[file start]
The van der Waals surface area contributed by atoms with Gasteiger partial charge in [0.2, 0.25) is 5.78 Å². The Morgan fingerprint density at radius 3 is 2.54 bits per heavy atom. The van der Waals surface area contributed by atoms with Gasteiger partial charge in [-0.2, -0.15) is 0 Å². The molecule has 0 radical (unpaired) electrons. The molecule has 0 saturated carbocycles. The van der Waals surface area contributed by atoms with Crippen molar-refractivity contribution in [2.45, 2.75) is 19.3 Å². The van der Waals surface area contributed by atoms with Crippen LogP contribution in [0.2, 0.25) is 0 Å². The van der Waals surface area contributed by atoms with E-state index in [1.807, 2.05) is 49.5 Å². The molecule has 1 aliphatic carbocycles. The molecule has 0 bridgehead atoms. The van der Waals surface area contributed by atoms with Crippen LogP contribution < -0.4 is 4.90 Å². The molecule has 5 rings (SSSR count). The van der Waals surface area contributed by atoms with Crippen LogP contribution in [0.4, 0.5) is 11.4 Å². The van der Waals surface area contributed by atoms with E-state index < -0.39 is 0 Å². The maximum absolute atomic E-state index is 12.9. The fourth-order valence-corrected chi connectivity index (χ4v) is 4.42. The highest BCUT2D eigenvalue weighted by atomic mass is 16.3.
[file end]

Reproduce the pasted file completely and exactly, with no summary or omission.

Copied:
The van der Waals surface area contributed by atoms with Gasteiger partial charge in [0.2, 0.25) is 5.78 Å². The Morgan fingerprint density at radius 3 is 2.54 bits per heavy atom. The van der Waals surface area contributed by atoms with Gasteiger partial charge in [-0.2, -0.15) is 0 Å². The molecule has 0 radical (unpaired) electrons. The molecule has 0 saturated carbocycles. The van der Waals surface area contributed by atoms with Crippen molar-refractivity contribution in [2.45, 2.75) is 19.3 Å². The van der Waals surface area contributed by atoms with Crippen LogP contribution in [0.2, 0.25) is 0 Å². The van der Waals surface area contributed by atoms with E-state index in [1.807, 2.05) is 49.5 Å². The molecule has 1 aliphatic carbocycles. The molecule has 0 bridgehead atoms. The van der Waals surface area contributed by atoms with Crippen LogP contribution < -0.4 is 4.90 Å². The molecule has 5 rings (SSSR count). The van der Waals surface area contributed by atoms with Crippen LogP contribution in [0.4, 0.5) is 11.4 Å². The van der Waals surface area contributed by atoms with E-state index < -0.39 is 0 Å². The maximum absolute atomic E-state index is 12.9. The fourth-order valence-corrected chi connectivity index (χ4v) is 4.42. The highest BCUT2D eigenvalue weighted by atomic mass is 16.3.